Malou Innocent is a foreign policy analyst at the Cato Institute.
In his fifth State of the Union address, President Barack Obama hit all the main talking points that everyone expected he would. What he did not say, though, should concern many Americans. Numerous polls show that the majority of Americans want U.S. troops to out of Afghanistan "as soon as possible." Americans also say that their country does not have a responsibility to get involved in Syria and the broader Middle East, and they favor substantial cuts to record high military spending. On all three of these issues, however, Obama did not go far enough and even went in the opposite direction. Certainly, foreign policy should not always fluctuate with the prevailing political winds. But the interests of the American people undoubtedly deserve to be heard.
On Afghanistan, Obama pledged to cut America's presence in half by bringing 34,000 troops home by this time next year. Of course, he failed to specify how many troops will remain thereafter. Last May, he and President Hamid Karzai signed a long-term strategic partnership agreement that committed America to Afghanistan's military and economic security—until 2024. Absent a status of forces agreement, and a resolution to the issue of whether U.S. troops will be immune from the Afghan judicial system, the exact size of America's residual presence remains murky.
Nevertheless, the commander-in-chief could have clarified why the United States should dwell in Central Asia for another decade. He should have explained what vital American interests are being served and what aspect of America's national security would be at stake once we leave. With foreign-policy planners continuing to press for an open-ended commitment, claiming the war will end in 2014 was flagrantly disingenuous.
On future U.S. military interventions, the president was correct to state that "We don't need to send tens of thousands of our sons and daughters abroad or occupy other nations." But his following promise to "help countries like Yemen, Libya, and Somalia provide for their own security" was ill-defined and dangerous. The reason: Obama failed to lay out what set of conditions would warrant America's "help," at a time when the country should be more selective about where it chooses to intervene.
Put simply, if Yemen, why not Pakistan? If Somalia, why not Haiti? If Libya, why not Zimbabwe, or the dozens of other countries across Africa? What Obama did not articulate was a limiting principle for when and where America would not commit its scarce resources. Americans deserve to know what conditions would merit U.S. assistance, and what the president is prepared to sacrifice to provide it.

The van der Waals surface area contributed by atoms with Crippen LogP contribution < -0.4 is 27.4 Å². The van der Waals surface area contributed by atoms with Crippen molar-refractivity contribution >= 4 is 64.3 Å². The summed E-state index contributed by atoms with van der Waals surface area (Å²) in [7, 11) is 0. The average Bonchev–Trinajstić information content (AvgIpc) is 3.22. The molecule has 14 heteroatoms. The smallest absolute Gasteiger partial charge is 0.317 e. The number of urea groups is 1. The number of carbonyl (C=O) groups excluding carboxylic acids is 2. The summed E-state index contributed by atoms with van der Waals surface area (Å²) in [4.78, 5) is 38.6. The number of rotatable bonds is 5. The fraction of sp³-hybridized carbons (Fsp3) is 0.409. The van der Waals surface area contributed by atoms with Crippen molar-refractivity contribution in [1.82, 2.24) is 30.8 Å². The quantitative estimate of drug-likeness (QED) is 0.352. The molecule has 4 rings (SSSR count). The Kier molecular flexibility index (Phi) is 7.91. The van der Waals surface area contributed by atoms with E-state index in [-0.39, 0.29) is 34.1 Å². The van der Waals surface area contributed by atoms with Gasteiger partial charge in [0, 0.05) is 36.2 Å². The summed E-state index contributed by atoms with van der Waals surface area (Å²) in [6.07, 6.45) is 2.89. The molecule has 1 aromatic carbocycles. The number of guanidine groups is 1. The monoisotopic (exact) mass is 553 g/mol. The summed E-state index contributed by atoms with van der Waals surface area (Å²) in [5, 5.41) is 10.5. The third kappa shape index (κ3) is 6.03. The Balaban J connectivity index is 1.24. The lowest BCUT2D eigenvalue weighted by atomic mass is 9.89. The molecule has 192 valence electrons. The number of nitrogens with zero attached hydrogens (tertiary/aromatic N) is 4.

Finally, with sequestration just a few weeks away, the president failed to propose a substantive alternative to across the board cuts. Indeed, he largely avoided any criticism of military spending, and claimed that "sudden, harsh, arbitrary cuts would jeopardize our military readiness." The reality, though, is that even with sequestration, the Pentagon's base budget will remain well above the post-Cold War average, and merely sink to 2007 spending levels. Furthermore, if Obama had his way, we would see either fewer cuts to the Pentagon than called for under sequestration, or added taxation to cover the difference. With the military accounting for nearly 20 percent of total federal spending, Americans are right to demand that such figures be reduced. The United States accounts for about half of global military spending and spends more on its military than all other advanced industrial economies. Last year alone, Americans spent $729 billion on military and international security, and nearly $930 billion including the Departments of Veterans Affairs and Homeland Security. Spending close to a trillion dollars a year will not help safeguard our country's financial security, ostensibly a main thrust of Obama's address.
Unfortunately, politicians on both sides of the aisle seem to believe that spending reflects an accurate measure of military effectiveness, whereas Americans intuitively understand that strength is not a function of how much we spend. It is time for politicians to revisit how America engages with the world, and recognize that there are more peaceful, more effective, and less costly ways to project America's power and influence abroad and meet our security objectives.
Commentators praised Obama for waxing eloquent on everything from combating climate change and reducing gun violence to creating jobs and raising the minimum wage. What they neglected was the warfare state—the elephant in the room. Americans seek to restrain their leaders' boundless ambition to resolve every foreign civil conflict and maintain historically high military spending levels. Having endured over a decade of permanent war and near financial collapse, Americans have time and again voiced their opposition to the status quo. They deserve to be heard.